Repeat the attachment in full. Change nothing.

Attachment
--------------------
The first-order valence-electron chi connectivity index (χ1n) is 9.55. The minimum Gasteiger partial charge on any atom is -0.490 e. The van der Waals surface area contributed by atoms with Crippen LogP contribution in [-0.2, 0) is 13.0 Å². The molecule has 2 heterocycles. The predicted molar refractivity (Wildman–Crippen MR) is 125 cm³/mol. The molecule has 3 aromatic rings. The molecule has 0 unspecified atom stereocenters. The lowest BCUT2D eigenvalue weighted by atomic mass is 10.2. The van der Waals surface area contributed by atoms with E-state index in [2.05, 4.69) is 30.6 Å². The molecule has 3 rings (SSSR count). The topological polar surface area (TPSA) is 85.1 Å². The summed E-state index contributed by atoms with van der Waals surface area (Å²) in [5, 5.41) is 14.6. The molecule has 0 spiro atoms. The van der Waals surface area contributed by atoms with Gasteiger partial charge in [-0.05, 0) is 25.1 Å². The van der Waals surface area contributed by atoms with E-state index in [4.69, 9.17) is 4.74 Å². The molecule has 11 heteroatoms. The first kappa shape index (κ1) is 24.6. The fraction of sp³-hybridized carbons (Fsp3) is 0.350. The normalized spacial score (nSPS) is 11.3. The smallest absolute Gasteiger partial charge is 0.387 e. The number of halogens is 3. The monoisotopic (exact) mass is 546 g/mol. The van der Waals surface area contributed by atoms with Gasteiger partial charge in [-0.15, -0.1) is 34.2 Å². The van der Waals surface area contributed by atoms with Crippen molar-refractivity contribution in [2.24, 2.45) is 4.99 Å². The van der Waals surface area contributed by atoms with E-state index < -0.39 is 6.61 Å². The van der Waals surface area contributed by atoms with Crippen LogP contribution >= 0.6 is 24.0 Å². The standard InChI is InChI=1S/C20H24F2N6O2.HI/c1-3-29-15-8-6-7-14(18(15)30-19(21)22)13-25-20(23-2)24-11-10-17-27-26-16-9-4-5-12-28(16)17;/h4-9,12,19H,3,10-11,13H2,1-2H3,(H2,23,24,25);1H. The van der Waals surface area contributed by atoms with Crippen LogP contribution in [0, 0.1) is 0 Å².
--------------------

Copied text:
The first-order valence-electron chi connectivity index (χ1n) is 9.55. The minimum Gasteiger partial charge on any atom is -0.490 e. The van der Waals surface area contributed by atoms with Crippen LogP contribution in [-0.2, 0) is 13.0 Å². The molecule has 2 heterocycles. The predicted molar refractivity (Wildman–Crippen MR) is 125 cm³/mol. The molecule has 3 aromatic rings. The molecule has 0 unspecified atom stereocenters. The lowest BCUT2D eigenvalue weighted by atomic mass is 10.2. The van der Waals surface area contributed by atoms with E-state index in [2.05, 4.69) is 30.6 Å². The molecule has 3 rings (SSSR count). The topological polar surface area (TPSA) is 85.1 Å². The summed E-state index contributed by atoms with van der Waals surface area (Å²) in [5, 5.41) is 14.6. The molecule has 0 spiro atoms. The van der Waals surface area contributed by atoms with Gasteiger partial charge in [-0.05, 0) is 25.1 Å². The van der Waals surface area contributed by atoms with E-state index in [4.69, 9.17) is 4.74 Å². The molecule has 11 heteroatoms. The first kappa shape index (κ1) is 24.6. The fraction of sp³-hybridized carbons (Fsp3) is 0.350. The normalized spacial score (nSPS) is 11.3. The smallest absolute Gasteiger partial charge is 0.387 e. The number of halogens is 3. The monoisotopic (exact) mass is 546 g/mol. The van der Waals surface area contributed by atoms with Gasteiger partial charge in [-0.15, -0.1) is 34.2 Å². The van der Waals surface area contributed by atoms with Crippen molar-refractivity contribution in [2.24, 2.45) is 4.99 Å². The van der Waals surface area contributed by atoms with E-state index < -0.39 is 6.61 Å². The van der Waals surface area contributed by atoms with Crippen LogP contribution >= 0.6 is 24.0 Å². The standard InChI is InChI=1S/C20H24F2N6O2.HI/c1-3-29-15-8-6-7-14(18(15)30-19(21)22)13-25-20(23-2)24-11-10-17-27-26-16-9-4-5-12-28(16)17;/h4-9,12,19H,3,10-11,13H2,1-2H3,(H2,23,24,25);1H. The van der Waals surface area contributed by atoms with Crippen LogP contribution in [0, 0.1) is 0 Å².